This is part three of my series on Insights from Adam Smith.
In addition to his philosophies on how the presence of others has a tendency to temper our inner passions, Smith also has some particularly poignant insights into what makes someone or some act truly respectable or virtuous (a word we don’t use very often anymore).
“It is, that to feel much for others and little for ourselves, that to restrain our selfish, and to indulge our benevolent affections, constitutes the perfection of human nature; and can alone produce among mankind that harmony of sentiments and passions in which consists their whole grace and propriety. As to love our neighbour as we love ourselves is the [second] great law of Christianity, so it is the great precept of nature,” (1.1.44).
To Adam Smith, the social ideal cannot and indeed will not be built upon anything other than individual self mastery, a bridling of the passions to be the servant rather than the leader of the virtuous, and of driving that self mastery to love of neighbor. What is missing in society is that level of mastery, while self-indulgence seems to be the common thread wound through all of today’s behavioral tapestry.
Smith goes on to add a stunning indictment of self-righteousness and of the extremely low bar we have set for human behavior.
“As taste and good judgment, when they are considered as qualities which deserve praise and admiration, are supposed to imply a delicacy of sentiment and an acuteness of understanding not commonly to be met with; so the virtues of sensibility and self-command are not apprehended to consist in the ordinary, but in the uncommon degrees of those qualities. The amiable virtue of humanity requires, surely, a sensibility, much beyond what is possessed by the rude vulgar of mankind. The great and exalted virtue of magnanimity undoubtedly demands much more than that degree of self-command, which the weakest of mortals is capable of exerting. As in the common degree of the intellectual qualities, there is no abilities; so in the common degree of the moral, there is no virtue. Virtue is excellence, something uncommonly great and beautiful, which rises far above what is vulgar and ordinary. The amiable virtues consist in that degree of sensibility which surprises by its exquisite and unexpected delicacy and tenderness. The awful and respectable, in that degree of self-command which astonishes by its amazing superiority over the most ungovernable passions of human nature.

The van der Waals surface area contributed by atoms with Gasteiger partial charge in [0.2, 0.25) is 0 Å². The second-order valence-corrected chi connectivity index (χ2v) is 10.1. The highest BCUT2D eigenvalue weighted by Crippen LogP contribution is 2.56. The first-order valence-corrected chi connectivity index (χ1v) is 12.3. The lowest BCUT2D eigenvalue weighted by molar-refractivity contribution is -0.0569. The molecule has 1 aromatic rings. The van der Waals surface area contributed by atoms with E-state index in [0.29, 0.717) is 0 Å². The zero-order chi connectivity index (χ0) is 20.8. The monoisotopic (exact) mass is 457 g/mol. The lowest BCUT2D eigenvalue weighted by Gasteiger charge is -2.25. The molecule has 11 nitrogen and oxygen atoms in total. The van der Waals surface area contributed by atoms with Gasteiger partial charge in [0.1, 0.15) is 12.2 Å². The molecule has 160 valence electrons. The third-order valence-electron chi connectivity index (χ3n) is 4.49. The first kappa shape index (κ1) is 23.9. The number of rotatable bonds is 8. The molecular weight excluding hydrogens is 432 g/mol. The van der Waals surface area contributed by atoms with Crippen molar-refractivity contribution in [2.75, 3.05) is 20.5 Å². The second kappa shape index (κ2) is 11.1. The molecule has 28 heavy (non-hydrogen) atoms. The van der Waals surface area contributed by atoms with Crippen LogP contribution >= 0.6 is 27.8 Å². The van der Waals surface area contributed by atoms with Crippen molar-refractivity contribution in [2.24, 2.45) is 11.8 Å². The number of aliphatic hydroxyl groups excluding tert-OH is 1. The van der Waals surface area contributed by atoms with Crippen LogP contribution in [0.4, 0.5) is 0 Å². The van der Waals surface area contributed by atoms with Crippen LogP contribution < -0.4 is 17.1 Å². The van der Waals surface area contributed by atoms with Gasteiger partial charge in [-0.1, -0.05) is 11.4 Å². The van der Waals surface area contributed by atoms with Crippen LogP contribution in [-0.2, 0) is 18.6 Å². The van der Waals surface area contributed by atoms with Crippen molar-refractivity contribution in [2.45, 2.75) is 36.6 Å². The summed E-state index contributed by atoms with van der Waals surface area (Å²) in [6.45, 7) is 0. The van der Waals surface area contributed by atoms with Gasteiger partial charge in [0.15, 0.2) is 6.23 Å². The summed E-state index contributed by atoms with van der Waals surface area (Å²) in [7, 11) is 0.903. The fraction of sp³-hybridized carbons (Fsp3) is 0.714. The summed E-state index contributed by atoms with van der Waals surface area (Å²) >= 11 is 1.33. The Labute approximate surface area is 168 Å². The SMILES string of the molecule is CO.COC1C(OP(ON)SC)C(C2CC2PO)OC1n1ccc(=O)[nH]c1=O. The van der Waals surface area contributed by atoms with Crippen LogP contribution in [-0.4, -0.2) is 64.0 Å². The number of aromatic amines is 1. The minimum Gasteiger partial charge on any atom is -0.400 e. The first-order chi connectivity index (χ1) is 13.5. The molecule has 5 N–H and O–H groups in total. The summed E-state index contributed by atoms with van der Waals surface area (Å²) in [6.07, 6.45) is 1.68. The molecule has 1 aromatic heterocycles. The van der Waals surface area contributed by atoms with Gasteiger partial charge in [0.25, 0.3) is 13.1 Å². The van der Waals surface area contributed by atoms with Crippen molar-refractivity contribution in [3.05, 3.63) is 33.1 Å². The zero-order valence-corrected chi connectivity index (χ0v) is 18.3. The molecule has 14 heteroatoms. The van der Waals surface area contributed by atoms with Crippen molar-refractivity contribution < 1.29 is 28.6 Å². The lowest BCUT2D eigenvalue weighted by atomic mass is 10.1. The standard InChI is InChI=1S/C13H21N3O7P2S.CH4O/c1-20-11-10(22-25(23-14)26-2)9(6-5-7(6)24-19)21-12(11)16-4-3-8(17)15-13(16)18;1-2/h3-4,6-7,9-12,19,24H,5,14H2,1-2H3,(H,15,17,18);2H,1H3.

There is, in this respect, a considerable difference between virtue and mere propriety; between those qualities and actions which deserve to be admired and celebrated, and those which simply deserve to be approved of. Upon many occasions, to act with the most perfect propriety, requires no more than that common and ordinary degree of sensibility or self-command which the most worthless of mankind are possest of, and sometimes even that degree is not necessary. Thus, to give a very low instance, to eat when we are hungry, is certainly, upon ordinary occasions, perfectly right and proper, and cannot miss being approved of as such by every body. Nothing, however, could be more absurd than to say it was virtuous,” (1.1.45-46).
Put differently, basic human decency is not on the same footing as the virtue of kindness. Somehow in relationships, in politics, in media, and in life, not being an absolute sociopath now passes as some sort of meritorious act.
In an era where participation is the only test required for praise; conforming to identity politics is rewarded with tribal protection; airing your personal dirty laundry on the internet is considered “brave”; and when embracing every desire of human nature is regarded as the epitome of happiness; it becomes harder to differentiate the truly praiseworthy from simply the appropriate.
We should be better than that. We should aspire to uncommon kindness, exceptional sensibilities, and extraordinary self-mastery. We should aspire to true excellence and be judicious about what we laud in ourselves and others.
The only way to elicit from ourselves the very best we can muster, we need to be more critical of ourselves, not to the point of plunging self-esteem, but so that we can be honest enough to admit when we need to exert control over how we behave, realize that what we are is not as good as we should be, and be conscientious about how we can and should change. Only in doing so can we ever achieve “perfection of human nature.”